Pinnawela Elephant Orphanage, Sri Lanka
"We humans define ourselves by the ways in which we treat animals"
We turn off to our right at the town of Kegalla in scenic
Colombo Kandy Road (A1) that continue
(A5) to Nuwara Eliya. Onwards of Kegalla, this foremost road of the
island is still more spectacular. Nevertheless we are off the main road
now, in a side road leading the Pinnewala Elephant Orphanage. By the
road are numerous spice gardens & lots of handicraft shops selling
leather goods & eco friendly pachyderm paper made of processed elephant
It all began with four orphans
The government-run Orphanage was set up in 1975 to rescue four orphaned
baby elephants when they could no longer be looked after at Dehiwala
(Colombo south) Zoo. Today with 70 elephants herein, it has become the
home to the largest captive group of elephants in the world. Orphaned
young elephants whose parents have been the victims of poachers or
accidents are tamed, reared & trained herein to eventually become
Please release me, but not yet
Elephants who are habituated to humans & domesticated elephants, cannot
be easily released to the wild. The elephants here range in age from
newborns, tiny (elephant tiny that is), hefty adolescents, young adults
to elderly matriarchs, & include orphaned & abandoned elephants, as well
as those injured in the wild & in conflicts the farmers in the villages.
Among those are famous residents such as the three-legged elephant, Sama,
who stood on a land mine, and a blind elephant, Raja. The orphanage
population is constantly augmented by new arrival Born Free in
captivity: about one elephant is born here every year. The successful
captive breeding project had so far produced 22 second generation
Cold milk in elephant baby bottles
The elephants, which roam freely in parkland, are 'herded' by their
mahouts (keepers) just before being taken to feeding sheds. At this time
all orphans are in fine form & most photogenic. They are fed in couple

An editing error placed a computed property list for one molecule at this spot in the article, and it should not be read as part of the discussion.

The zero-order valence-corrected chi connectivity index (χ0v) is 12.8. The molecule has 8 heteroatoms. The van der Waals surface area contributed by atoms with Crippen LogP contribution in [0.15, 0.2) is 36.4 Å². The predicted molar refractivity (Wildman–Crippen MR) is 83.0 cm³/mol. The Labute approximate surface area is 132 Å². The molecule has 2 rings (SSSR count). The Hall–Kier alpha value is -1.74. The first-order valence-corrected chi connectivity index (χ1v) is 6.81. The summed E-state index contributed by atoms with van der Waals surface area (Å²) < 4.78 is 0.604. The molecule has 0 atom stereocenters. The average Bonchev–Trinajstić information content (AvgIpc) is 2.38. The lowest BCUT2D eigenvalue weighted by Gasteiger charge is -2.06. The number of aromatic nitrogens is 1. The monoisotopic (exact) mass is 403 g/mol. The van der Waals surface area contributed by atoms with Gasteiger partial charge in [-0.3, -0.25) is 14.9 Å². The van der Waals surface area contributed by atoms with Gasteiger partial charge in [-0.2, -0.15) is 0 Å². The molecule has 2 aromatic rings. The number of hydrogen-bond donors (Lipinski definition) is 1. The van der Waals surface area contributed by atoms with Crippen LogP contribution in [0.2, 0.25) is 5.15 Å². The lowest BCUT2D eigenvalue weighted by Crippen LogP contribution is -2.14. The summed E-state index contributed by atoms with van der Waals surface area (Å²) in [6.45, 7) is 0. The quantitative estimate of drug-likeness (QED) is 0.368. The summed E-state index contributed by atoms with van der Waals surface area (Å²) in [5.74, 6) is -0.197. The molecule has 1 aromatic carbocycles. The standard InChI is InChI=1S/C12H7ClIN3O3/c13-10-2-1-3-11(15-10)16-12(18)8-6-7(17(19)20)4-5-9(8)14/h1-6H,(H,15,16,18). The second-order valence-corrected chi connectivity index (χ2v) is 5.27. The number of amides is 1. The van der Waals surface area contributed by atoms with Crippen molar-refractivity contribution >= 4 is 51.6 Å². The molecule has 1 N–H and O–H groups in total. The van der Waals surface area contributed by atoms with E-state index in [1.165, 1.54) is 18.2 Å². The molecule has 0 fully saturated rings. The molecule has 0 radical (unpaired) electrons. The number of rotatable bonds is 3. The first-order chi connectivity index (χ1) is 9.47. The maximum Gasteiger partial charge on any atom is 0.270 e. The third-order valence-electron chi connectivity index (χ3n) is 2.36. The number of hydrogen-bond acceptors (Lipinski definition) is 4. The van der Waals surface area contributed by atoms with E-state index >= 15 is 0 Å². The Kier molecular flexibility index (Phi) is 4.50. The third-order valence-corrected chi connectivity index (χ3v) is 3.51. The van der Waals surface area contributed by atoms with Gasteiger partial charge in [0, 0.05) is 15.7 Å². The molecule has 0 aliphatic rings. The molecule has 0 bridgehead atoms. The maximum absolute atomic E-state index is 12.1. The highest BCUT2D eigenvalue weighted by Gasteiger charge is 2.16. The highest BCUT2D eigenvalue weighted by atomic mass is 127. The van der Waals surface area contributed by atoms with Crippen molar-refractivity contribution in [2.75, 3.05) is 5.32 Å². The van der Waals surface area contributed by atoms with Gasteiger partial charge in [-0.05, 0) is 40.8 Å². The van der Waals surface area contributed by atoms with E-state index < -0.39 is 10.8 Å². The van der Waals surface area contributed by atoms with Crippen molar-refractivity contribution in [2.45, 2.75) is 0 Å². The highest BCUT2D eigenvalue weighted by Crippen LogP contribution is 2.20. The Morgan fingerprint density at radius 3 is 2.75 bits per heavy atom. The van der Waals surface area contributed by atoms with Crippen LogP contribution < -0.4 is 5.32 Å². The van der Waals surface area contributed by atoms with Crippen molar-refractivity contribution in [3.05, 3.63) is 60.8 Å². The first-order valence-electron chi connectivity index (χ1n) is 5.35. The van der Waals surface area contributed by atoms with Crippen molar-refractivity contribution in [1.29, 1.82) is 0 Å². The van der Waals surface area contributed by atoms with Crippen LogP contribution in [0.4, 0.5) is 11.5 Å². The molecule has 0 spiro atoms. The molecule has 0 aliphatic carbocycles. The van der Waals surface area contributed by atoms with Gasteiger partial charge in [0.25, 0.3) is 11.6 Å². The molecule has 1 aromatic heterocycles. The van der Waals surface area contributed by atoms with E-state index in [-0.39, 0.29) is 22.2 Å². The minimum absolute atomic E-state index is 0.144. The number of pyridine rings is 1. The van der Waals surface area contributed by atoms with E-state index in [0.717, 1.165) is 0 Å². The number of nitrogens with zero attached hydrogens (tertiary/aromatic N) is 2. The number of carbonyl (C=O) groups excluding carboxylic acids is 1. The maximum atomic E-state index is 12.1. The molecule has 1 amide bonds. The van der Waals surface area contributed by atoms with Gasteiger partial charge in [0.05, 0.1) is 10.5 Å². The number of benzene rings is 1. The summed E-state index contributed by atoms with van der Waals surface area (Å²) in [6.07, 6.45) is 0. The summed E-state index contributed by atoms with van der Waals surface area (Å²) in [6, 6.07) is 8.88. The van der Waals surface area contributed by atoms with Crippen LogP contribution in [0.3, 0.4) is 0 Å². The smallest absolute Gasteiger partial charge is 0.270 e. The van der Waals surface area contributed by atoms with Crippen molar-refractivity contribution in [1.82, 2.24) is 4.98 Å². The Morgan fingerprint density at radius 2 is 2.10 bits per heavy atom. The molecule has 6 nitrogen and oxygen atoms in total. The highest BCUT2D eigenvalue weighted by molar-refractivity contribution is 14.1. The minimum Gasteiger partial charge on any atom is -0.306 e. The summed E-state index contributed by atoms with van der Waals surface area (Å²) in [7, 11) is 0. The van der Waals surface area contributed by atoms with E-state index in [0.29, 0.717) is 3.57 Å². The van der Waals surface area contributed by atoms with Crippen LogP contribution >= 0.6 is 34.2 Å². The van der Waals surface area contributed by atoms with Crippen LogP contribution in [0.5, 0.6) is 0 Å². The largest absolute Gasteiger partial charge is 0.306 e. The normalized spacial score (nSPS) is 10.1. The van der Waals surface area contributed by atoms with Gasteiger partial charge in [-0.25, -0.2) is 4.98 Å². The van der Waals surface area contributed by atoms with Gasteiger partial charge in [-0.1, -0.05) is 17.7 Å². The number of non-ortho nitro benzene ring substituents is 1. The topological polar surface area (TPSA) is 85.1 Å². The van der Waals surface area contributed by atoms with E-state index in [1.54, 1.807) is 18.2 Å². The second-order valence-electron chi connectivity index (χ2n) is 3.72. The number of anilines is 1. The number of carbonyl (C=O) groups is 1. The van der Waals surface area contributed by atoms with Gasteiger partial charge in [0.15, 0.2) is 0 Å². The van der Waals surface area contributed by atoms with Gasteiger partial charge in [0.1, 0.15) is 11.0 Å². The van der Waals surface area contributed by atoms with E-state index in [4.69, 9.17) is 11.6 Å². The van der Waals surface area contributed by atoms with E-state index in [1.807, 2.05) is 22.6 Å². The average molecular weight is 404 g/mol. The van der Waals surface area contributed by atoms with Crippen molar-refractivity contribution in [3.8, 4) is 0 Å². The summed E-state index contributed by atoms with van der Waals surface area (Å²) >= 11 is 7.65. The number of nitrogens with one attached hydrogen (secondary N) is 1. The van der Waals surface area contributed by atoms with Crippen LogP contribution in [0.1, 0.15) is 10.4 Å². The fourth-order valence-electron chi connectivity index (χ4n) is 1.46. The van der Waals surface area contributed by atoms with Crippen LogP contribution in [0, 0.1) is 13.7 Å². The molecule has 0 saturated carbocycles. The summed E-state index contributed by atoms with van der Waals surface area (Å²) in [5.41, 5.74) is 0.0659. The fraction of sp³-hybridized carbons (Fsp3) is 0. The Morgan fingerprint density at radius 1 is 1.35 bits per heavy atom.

of large sheds. Baby elephants, very hairy & barely 1m high are nursed
by adult elephants. You will be seeing the tiniest & cutest baby
elephants you're ever likely to see. Most possibly the only place on
this planet where an elephant can step on you feet & you might still
walk away with a smile. Luckily that is a tiny baby elephant Still more,
you will be caressing them & feeding them milk in elephant baby bottles.
They guzzle enormous quantity of milk. Adults gulp down a diet mainly of
palm leaves of 250kg a day. Two special farms run by the National
Zoological Gardens help meet the needful.
Twice a day after the meals
Twice a day elephants here, after the meals, are driven across the road
to May Oya river for a leisurely bath. And you will be watching their
antics from the comfort of river bank, or in superior comfort, from the
terraces of the Pinnalanda Restaurant or Hotel Elephant Park uphill of
the river. The adult elephants work in the orphanage itself, earning
their keep by helping with various chores, such as collecting food.
Millennium Elephant Foundation
A few kilometres down the road from Pinnewala, the Millennium Elephant
Foundation has a rather more didactic aim than Pinnewala - indeed the two
places complement on another rather neatly. With the exception of the
young Pooja, who was born at the foundation in 1986, the eight elephants
here are all retired working beasts. Herein you will learn everything
you need to know of about elephants & view how they are used as working
elephants; you can also help clean them & interact with them. It's also
possible to engage in voluntary work with the foundation's mobile
veterinary unit. The foundation was instrumental in introducing
pachyderm paper to the market of Sri Lanka.
Pachyderm paper is one of the most novel wildlife initiatives in Sri
Lanka in recent years. Among many other remarkable abilities, the
elephants are also a kind of mobile paper factory on four mighty legs.
During meals, the elephants ingest a huge amount of fibre which is then
pulped in the stomach & delivered in hot (no, not steaming hot) fresh
dollops of dung, ready-prepared for the manufacture of paper. The dung
is dried in the sun & boiled, & the resultant pulp used to make
high-quality novelty stationery with an artistically textured finish.
The texture & colour varies according to the elephant's diet, while
other ingredients including tea, paddy husks & onion peel are also added
according to the required finish. More than just a novelty stationery
item, pachyderm paper could prove an important source of income to the
villagers - & thus a significant help in conservation measures. Customers
to date have included the Colombo Hilton, Sri Lankan Airlines &
Bank of Ceylon.
on photo to enlarge